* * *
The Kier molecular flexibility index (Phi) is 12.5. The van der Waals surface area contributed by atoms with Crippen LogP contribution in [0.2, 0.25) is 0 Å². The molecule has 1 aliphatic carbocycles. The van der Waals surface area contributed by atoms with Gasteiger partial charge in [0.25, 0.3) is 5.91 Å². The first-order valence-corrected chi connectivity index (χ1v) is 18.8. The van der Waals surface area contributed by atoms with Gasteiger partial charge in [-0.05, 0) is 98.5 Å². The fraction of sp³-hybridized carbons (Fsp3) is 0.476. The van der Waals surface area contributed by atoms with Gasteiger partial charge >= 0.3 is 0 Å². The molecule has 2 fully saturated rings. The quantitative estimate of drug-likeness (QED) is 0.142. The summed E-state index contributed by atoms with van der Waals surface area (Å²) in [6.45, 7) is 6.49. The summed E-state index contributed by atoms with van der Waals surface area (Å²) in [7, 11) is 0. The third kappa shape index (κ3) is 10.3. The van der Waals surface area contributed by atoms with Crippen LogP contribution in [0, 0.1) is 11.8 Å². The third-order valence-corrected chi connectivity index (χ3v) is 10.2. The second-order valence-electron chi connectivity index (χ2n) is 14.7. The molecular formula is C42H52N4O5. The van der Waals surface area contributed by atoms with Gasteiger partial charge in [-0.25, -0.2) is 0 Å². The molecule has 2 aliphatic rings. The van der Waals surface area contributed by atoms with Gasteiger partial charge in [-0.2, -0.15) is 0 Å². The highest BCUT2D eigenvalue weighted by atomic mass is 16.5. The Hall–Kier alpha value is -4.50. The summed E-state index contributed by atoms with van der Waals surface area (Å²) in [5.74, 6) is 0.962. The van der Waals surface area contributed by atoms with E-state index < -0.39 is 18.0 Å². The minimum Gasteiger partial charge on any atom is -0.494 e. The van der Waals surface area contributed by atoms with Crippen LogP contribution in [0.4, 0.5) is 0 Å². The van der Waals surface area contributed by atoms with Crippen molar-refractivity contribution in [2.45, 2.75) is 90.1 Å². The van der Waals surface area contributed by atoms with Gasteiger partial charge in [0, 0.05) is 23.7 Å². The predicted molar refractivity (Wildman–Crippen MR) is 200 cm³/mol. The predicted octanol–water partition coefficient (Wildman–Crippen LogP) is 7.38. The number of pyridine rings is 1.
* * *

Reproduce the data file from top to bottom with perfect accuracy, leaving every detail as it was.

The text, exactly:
The Kier molecular flexibility index (Phi) is 12.5. The van der Waals surface area contributed by atoms with Crippen LogP contribution in [0.2, 0.25) is 0 Å². The molecule has 1 aliphatic carbocycles. The van der Waals surface area contributed by atoms with Gasteiger partial charge in [0.25, 0.3) is 5.91 Å². The first-order valence-corrected chi connectivity index (χ1v) is 18.8. The van der Waals surface area contributed by atoms with Gasteiger partial charge in [-0.05, 0) is 98.5 Å². The fraction of sp³-hybridized carbons (Fsp3) is 0.476. The van der Waals surface area contributed by atoms with Gasteiger partial charge >= 0.3 is 0 Å². The molecule has 2 fully saturated rings. The quantitative estimate of drug-likeness (QED) is 0.142. The summed E-state index contributed by atoms with van der Waals surface area (Å²) in [6.45, 7) is 6.49. The summed E-state index contributed by atoms with van der Waals surface area (Å²) in [7, 11) is 0. The third kappa shape index (κ3) is 10.3. The van der Waals surface area contributed by atoms with Crippen LogP contribution in [0, 0.1) is 11.8 Å². The third-order valence-corrected chi connectivity index (χ3v) is 10.2. The second-order valence-electron chi connectivity index (χ2n) is 14.7. The molecular formula is C42H52N4O5. The van der Waals surface area contributed by atoms with Gasteiger partial charge in [-0.25, -0.2) is 0 Å². The molecule has 2 aliphatic rings. The van der Waals surface area contributed by atoms with Gasteiger partial charge in [-0.2, -0.15) is 0 Å². The highest BCUT2D eigenvalue weighted by atomic mass is 16.5. The Hall–Kier alpha value is -4.50. The summed E-state index contributed by atoms with van der Waals surface area (Å²) in [5.74, 6) is 0.962. The van der Waals surface area contributed by atoms with E-state index < -0.39 is 18.0 Å². The minimum Gasteiger partial charge on any atom is -0.494 e. The van der Waals surface area contributed by atoms with Crippen LogP contribution in [0.4, 0.5) is 0 Å². The van der Waals surface area contributed by atoms with Crippen molar-refractivity contribution in [2.45, 2.75) is 90.1 Å². The van der Waals surface area contributed by atoms with Gasteiger partial charge in [0, 0.05) is 23.7 Å². The predicted molar refractivity (Wildman–Crippen MR) is 200 cm³/mol. The predicted octanol–water partition coefficient (Wildman–Crippen LogP) is 7.38. The number of pyridine rings is 1.